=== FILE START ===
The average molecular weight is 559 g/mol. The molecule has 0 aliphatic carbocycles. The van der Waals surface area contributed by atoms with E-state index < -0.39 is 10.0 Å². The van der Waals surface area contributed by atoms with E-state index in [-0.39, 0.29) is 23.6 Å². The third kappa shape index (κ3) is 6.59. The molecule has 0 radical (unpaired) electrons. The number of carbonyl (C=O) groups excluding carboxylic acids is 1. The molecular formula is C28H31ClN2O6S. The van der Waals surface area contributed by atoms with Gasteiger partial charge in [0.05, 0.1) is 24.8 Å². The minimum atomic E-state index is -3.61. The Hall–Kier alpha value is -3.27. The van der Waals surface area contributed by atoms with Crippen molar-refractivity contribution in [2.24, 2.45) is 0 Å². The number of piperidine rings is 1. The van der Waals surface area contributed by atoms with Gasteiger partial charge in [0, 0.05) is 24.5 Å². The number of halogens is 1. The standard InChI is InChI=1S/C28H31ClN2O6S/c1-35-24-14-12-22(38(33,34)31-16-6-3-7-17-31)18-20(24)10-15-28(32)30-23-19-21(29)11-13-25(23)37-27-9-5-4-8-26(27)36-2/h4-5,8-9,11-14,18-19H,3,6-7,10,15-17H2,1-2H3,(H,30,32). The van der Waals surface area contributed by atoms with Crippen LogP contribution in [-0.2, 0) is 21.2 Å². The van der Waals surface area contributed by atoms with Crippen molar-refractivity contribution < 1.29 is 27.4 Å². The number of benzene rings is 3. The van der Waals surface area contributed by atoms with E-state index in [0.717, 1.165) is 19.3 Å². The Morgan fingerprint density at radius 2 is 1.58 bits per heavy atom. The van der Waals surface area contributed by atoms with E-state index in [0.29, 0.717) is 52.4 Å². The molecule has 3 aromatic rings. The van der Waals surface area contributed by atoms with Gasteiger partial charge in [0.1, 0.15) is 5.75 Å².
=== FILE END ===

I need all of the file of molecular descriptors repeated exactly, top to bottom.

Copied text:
The average molecular weight is 559 g/mol. The molecule has 0 aliphatic carbocycles. The van der Waals surface area contributed by atoms with E-state index < -0.39 is 10.0 Å². The van der Waals surface area contributed by atoms with E-state index in [-0.39, 0.29) is 23.6 Å². The third kappa shape index (κ3) is 6.59. The molecule has 0 radical (unpaired) electrons. The number of carbonyl (C=O) groups excluding carboxylic acids is 1. The molecular formula is C28H31ClN2O6S. The van der Waals surface area contributed by atoms with Gasteiger partial charge in [0.05, 0.1) is 24.8 Å². The minimum atomic E-state index is -3.61. The Hall–Kier alpha value is -3.27. The van der Waals surface area contributed by atoms with Crippen molar-refractivity contribution in [2.24, 2.45) is 0 Å². The number of piperidine rings is 1. The van der Waals surface area contributed by atoms with Gasteiger partial charge in [0, 0.05) is 24.5 Å². The number of halogens is 1. The standard InChI is InChI=1S/C28H31ClN2O6S/c1-35-24-14-12-22(38(33,34)31-16-6-3-7-17-31)18-20(24)10-15-28(32)30-23-19-21(29)11-13-25(23)37-27-9-5-4-8-26(27)36-2/h4-5,8-9,11-14,18-19H,3,6-7,10,15-17H2,1-2H3,(H,30,32). The van der Waals surface area contributed by atoms with Crippen LogP contribution in [-0.2, 0) is 21.2 Å². The van der Waals surface area contributed by atoms with Crippen molar-refractivity contribution < 1.29 is 27.4 Å². The number of benzene rings is 3. The van der Waals surface area contributed by atoms with E-state index in [0.717, 1.165) is 19.3 Å². The Morgan fingerprint density at radius 2 is 1.58 bits per heavy atom. The van der Waals surface area contributed by atoms with E-state index in [0.29, 0.717) is 52.4 Å². The molecule has 3 aromatic rings. The van der Waals surface area contributed by atoms with Gasteiger partial charge in [0.1, 0.15) is 5.75 Å².